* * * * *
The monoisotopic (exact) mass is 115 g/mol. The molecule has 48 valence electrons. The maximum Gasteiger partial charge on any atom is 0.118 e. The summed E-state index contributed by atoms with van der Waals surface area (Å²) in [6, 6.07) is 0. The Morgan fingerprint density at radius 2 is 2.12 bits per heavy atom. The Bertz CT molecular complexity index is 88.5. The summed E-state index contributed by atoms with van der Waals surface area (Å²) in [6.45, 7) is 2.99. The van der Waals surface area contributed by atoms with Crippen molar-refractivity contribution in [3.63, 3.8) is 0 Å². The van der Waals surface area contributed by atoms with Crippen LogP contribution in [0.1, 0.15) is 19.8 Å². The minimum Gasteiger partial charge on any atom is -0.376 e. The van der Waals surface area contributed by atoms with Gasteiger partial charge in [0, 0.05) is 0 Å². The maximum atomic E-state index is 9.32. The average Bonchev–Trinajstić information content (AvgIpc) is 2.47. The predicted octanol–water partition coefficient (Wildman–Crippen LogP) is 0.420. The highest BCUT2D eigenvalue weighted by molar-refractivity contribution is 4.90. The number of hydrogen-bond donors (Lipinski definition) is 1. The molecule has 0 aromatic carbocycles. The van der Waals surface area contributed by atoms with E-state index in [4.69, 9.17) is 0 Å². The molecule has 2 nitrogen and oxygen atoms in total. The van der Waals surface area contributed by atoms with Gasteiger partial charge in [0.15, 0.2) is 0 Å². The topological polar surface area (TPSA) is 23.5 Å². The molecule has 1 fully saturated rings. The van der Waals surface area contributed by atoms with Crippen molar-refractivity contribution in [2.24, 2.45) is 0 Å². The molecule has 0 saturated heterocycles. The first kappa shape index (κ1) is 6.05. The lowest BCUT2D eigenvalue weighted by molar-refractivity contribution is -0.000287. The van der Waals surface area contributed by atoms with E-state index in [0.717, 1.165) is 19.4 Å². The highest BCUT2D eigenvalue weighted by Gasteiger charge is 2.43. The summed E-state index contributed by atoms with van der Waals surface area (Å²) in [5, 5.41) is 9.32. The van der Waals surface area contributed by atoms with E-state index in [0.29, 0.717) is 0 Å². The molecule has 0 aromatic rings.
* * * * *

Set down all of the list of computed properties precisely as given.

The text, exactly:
The monoisotopic (exact) mass is 115 g/mol. The molecule has 48 valence electrons. The maximum Gasteiger partial charge on any atom is 0.118 e. The summed E-state index contributed by atoms with van der Waals surface area (Å²) in [6, 6.07) is 0. The Morgan fingerprint density at radius 2 is 2.12 bits per heavy atom. The Bertz CT molecular complexity index is 88.5. The summed E-state index contributed by atoms with van der Waals surface area (Å²) in [6.45, 7) is 2.99. The van der Waals surface area contributed by atoms with Crippen molar-refractivity contribution in [3.63, 3.8) is 0 Å². The van der Waals surface area contributed by atoms with Crippen LogP contribution in [0.1, 0.15) is 19.8 Å². The minimum Gasteiger partial charge on any atom is -0.376 e. The van der Waals surface area contributed by atoms with Gasteiger partial charge in [0, 0.05) is 0 Å². The maximum atomic E-state index is 9.32. The average Bonchev–Trinajstić information content (AvgIpc) is 2.47. The predicted octanol–water partition coefficient (Wildman–Crippen LogP) is 0.420. The highest BCUT2D eigenvalue weighted by molar-refractivity contribution is 4.90. The number of hydrogen-bond donors (Lipinski definition) is 1. The molecule has 0 aromatic carbocycles. The van der Waals surface area contributed by atoms with E-state index in [4.69, 9.17) is 0 Å². The molecule has 2 nitrogen and oxygen atoms in total. The van der Waals surface area contributed by atoms with Gasteiger partial charge in [0.15, 0.2) is 0 Å². The topological polar surface area (TPSA) is 23.5 Å². The molecule has 1 fully saturated rings. The van der Waals surface area contributed by atoms with Crippen molar-refractivity contribution in [2.24, 2.45) is 0 Å². The molecule has 0 saturated heterocycles. The first kappa shape index (κ1) is 6.05. The lowest BCUT2D eigenvalue weighted by molar-refractivity contribution is -0.000287. The van der Waals surface area contributed by atoms with E-state index in [0.717, 1.165) is 19.4 Å². The highest BCUT2D eigenvalue weighted by Gasteiger charge is 2.43. The summed E-state index contributed by atoms with van der Waals surface area (Å²) in [5, 5.41) is 9.32. The van der Waals surface area contributed by atoms with E-state index in [0.29, 0.717) is 0 Å². The molecule has 0 aromatic rings.